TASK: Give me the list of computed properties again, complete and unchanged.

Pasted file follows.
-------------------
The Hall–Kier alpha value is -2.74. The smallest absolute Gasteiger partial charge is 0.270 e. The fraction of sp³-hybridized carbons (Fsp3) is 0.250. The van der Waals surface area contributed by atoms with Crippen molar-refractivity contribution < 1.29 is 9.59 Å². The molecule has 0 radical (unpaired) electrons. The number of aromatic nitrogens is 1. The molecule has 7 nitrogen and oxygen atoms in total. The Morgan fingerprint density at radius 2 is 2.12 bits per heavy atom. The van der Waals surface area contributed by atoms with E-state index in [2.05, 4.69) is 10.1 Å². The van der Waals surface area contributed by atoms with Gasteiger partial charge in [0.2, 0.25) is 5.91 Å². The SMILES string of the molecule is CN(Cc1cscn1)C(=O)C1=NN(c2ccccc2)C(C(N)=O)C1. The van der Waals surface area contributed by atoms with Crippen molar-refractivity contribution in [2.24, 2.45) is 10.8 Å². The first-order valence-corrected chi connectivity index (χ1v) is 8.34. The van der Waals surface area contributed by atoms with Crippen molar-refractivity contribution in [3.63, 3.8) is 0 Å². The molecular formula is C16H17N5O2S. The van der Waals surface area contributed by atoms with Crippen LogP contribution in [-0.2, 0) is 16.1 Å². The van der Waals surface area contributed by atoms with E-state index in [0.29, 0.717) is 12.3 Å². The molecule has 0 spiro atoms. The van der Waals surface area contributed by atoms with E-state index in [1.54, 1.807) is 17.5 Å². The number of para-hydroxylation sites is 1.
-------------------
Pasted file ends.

The Hall–Kier alpha value is -2.74. The smallest absolute Gasteiger partial charge is 0.270 e. The fraction of sp³-hybridized carbons (Fsp3) is 0.250. The van der Waals surface area contributed by atoms with Crippen molar-refractivity contribution < 1.29 is 9.59 Å². The molecule has 0 radical (unpaired) electrons. The number of aromatic nitrogens is 1. The molecule has 7 nitrogen and oxygen atoms in total. The Morgan fingerprint density at radius 2 is 2.12 bits per heavy atom. The van der Waals surface area contributed by atoms with E-state index in [2.05, 4.69) is 10.1 Å². The van der Waals surface area contributed by atoms with Gasteiger partial charge in [0.2, 0.25) is 5.91 Å². The SMILES string of the molecule is CN(Cc1cscn1)C(=O)C1=NN(c2ccccc2)C(C(N)=O)C1. The van der Waals surface area contributed by atoms with Crippen molar-refractivity contribution in [2.24, 2.45) is 10.8 Å². The first-order valence-corrected chi connectivity index (χ1v) is 8.34. The van der Waals surface area contributed by atoms with Crippen molar-refractivity contribution in [3.63, 3.8) is 0 Å². The molecular formula is C16H17N5O2S. The van der Waals surface area contributed by atoms with Crippen LogP contribution in [-0.2, 0) is 16.1 Å². The van der Waals surface area contributed by atoms with E-state index in [0.29, 0.717) is 12.3 Å². The molecule has 0 spiro atoms. The van der Waals surface area contributed by atoms with E-state index in [1.54, 1.807) is 17.5 Å². The number of para-hydroxylation sites is 1.